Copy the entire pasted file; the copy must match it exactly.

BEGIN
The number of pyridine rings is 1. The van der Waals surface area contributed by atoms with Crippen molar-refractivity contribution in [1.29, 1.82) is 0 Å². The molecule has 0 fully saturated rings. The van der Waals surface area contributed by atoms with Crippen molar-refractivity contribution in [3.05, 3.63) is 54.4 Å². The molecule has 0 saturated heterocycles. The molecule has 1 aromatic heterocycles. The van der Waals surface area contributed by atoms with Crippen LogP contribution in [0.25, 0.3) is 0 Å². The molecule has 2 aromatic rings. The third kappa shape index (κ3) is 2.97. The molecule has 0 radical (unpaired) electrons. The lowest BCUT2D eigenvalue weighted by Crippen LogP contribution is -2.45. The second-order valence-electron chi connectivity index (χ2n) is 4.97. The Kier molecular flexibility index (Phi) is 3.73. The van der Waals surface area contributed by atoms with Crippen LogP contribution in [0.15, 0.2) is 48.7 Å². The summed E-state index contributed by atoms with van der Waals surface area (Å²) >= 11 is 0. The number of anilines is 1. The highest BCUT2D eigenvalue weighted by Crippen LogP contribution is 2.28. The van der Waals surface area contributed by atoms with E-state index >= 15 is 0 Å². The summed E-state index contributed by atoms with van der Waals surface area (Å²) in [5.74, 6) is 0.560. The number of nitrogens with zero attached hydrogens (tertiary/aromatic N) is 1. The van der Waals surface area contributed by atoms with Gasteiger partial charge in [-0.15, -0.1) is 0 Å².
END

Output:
The number of pyridine rings is 1. The van der Waals surface area contributed by atoms with Crippen molar-refractivity contribution in [1.29, 1.82) is 0 Å². The molecule has 0 fully saturated rings. The van der Waals surface area contributed by atoms with Crippen molar-refractivity contribution in [3.05, 3.63) is 54.4 Å². The molecule has 0 saturated heterocycles. The molecule has 1 aromatic heterocycles. The van der Waals surface area contributed by atoms with Crippen LogP contribution in [0.25, 0.3) is 0 Å². The molecule has 2 aromatic rings. The third kappa shape index (κ3) is 2.97. The molecule has 0 radical (unpaired) electrons. The lowest BCUT2D eigenvalue weighted by Crippen LogP contribution is -2.45. The second-order valence-electron chi connectivity index (χ2n) is 4.97. The Kier molecular flexibility index (Phi) is 3.73. The van der Waals surface area contributed by atoms with Crippen LogP contribution in [0.15, 0.2) is 48.7 Å². The summed E-state index contributed by atoms with van der Waals surface area (Å²) >= 11 is 0. The number of anilines is 1. The highest BCUT2D eigenvalue weighted by Crippen LogP contribution is 2.28. The van der Waals surface area contributed by atoms with E-state index >= 15 is 0 Å². The summed E-state index contributed by atoms with van der Waals surface area (Å²) in [5.74, 6) is 0.560. The number of nitrogens with zero attached hydrogens (tertiary/aromatic N) is 1. The van der Waals surface area contributed by atoms with Gasteiger partial charge in [-0.15, -0.1) is 0 Å².